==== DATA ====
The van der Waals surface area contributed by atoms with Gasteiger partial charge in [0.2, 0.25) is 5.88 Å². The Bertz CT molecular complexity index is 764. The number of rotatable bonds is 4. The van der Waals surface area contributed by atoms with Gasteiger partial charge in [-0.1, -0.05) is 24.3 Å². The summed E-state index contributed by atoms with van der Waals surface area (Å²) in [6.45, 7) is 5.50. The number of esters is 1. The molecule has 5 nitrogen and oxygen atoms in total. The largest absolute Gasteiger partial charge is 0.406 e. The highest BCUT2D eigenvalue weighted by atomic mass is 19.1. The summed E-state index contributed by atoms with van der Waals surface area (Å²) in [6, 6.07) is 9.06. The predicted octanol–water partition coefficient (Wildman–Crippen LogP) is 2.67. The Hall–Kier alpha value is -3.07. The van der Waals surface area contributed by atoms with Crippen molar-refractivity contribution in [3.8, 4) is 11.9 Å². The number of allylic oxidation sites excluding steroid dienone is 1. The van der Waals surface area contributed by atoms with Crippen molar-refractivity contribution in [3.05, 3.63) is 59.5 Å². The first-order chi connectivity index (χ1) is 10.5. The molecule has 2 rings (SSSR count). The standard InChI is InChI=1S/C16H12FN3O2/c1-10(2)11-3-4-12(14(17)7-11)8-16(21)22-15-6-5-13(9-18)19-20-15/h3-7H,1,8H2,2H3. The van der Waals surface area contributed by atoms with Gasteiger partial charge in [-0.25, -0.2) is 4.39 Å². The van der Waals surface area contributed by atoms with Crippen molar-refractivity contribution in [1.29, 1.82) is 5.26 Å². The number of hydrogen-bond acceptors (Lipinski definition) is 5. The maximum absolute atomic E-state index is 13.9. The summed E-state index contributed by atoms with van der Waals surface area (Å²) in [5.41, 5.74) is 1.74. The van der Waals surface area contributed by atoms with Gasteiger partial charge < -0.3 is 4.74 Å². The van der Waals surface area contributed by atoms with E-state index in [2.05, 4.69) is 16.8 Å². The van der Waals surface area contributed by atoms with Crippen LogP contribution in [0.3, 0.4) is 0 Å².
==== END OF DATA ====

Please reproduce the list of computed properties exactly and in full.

The van der Waals surface area contributed by atoms with Gasteiger partial charge in [0.2, 0.25) is 5.88 Å². The Bertz CT molecular complexity index is 764. The number of rotatable bonds is 4. The van der Waals surface area contributed by atoms with Gasteiger partial charge in [-0.1, -0.05) is 24.3 Å². The summed E-state index contributed by atoms with van der Waals surface area (Å²) in [6.45, 7) is 5.50. The number of esters is 1. The molecule has 5 nitrogen and oxygen atoms in total. The largest absolute Gasteiger partial charge is 0.406 e. The highest BCUT2D eigenvalue weighted by atomic mass is 19.1. The summed E-state index contributed by atoms with van der Waals surface area (Å²) in [6, 6.07) is 9.06. The predicted octanol–water partition coefficient (Wildman–Crippen LogP) is 2.67. The Hall–Kier alpha value is -3.07. The van der Waals surface area contributed by atoms with Crippen molar-refractivity contribution in [3.8, 4) is 11.9 Å². The number of allylic oxidation sites excluding steroid dienone is 1. The van der Waals surface area contributed by atoms with Crippen molar-refractivity contribution in [3.05, 3.63) is 59.5 Å². The first-order chi connectivity index (χ1) is 10.5. The molecule has 2 rings (SSSR count). The standard InChI is InChI=1S/C16H12FN3O2/c1-10(2)11-3-4-12(14(17)7-11)8-16(21)22-15-6-5-13(9-18)19-20-15/h3-7H,1,8H2,2H3. The van der Waals surface area contributed by atoms with Gasteiger partial charge in [-0.25, -0.2) is 4.39 Å². The van der Waals surface area contributed by atoms with Crippen molar-refractivity contribution in [1.29, 1.82) is 5.26 Å². The number of hydrogen-bond acceptors (Lipinski definition) is 5. The maximum absolute atomic E-state index is 13.9. The summed E-state index contributed by atoms with van der Waals surface area (Å²) in [5.41, 5.74) is 1.74. The van der Waals surface area contributed by atoms with Gasteiger partial charge < -0.3 is 4.74 Å². The van der Waals surface area contributed by atoms with E-state index in [2.05, 4.69) is 16.8 Å². The van der Waals surface area contributed by atoms with Crippen LogP contribution in [0.3, 0.4) is 0 Å².